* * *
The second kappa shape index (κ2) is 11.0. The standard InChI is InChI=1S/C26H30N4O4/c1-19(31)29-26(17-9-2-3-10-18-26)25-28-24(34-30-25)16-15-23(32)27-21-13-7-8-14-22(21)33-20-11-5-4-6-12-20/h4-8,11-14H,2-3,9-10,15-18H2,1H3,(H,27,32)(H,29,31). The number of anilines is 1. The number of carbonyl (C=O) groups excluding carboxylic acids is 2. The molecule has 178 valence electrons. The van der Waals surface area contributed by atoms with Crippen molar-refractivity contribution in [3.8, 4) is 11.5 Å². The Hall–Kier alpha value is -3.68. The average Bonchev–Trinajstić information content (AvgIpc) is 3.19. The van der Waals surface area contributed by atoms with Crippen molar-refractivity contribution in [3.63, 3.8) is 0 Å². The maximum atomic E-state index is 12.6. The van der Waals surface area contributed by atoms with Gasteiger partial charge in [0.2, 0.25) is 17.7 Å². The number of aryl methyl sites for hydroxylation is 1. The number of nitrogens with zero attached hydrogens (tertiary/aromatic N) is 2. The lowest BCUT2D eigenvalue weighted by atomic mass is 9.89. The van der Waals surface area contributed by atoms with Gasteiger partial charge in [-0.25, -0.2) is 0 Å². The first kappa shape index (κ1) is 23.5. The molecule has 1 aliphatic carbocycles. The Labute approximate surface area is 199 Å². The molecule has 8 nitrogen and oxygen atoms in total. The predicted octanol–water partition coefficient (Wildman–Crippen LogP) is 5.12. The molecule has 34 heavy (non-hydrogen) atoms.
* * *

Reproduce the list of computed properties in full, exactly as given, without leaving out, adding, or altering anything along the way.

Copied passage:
The second kappa shape index (κ2) is 11.0. The standard InChI is InChI=1S/C26H30N4O4/c1-19(31)29-26(17-9-2-3-10-18-26)25-28-24(34-30-25)16-15-23(32)27-21-13-7-8-14-22(21)33-20-11-5-4-6-12-20/h4-8,11-14H,2-3,9-10,15-18H2,1H3,(H,27,32)(H,29,31). The number of anilines is 1. The number of carbonyl (C=O) groups excluding carboxylic acids is 2. The molecule has 178 valence electrons. The van der Waals surface area contributed by atoms with Crippen molar-refractivity contribution in [3.8, 4) is 11.5 Å². The Hall–Kier alpha value is -3.68. The average Bonchev–Trinajstić information content (AvgIpc) is 3.19. The van der Waals surface area contributed by atoms with Crippen molar-refractivity contribution in [3.63, 3.8) is 0 Å². The maximum atomic E-state index is 12.6. The van der Waals surface area contributed by atoms with Gasteiger partial charge in [0.2, 0.25) is 17.7 Å². The number of aryl methyl sites for hydroxylation is 1. The number of nitrogens with zero attached hydrogens (tertiary/aromatic N) is 2. The lowest BCUT2D eigenvalue weighted by atomic mass is 9.89. The van der Waals surface area contributed by atoms with Gasteiger partial charge in [-0.25, -0.2) is 0 Å². The first kappa shape index (κ1) is 23.5. The molecule has 1 aliphatic carbocycles. The Labute approximate surface area is 199 Å². The molecule has 8 nitrogen and oxygen atoms in total. The predicted octanol–water partition coefficient (Wildman–Crippen LogP) is 5.12. The molecule has 34 heavy (non-hydrogen) atoms.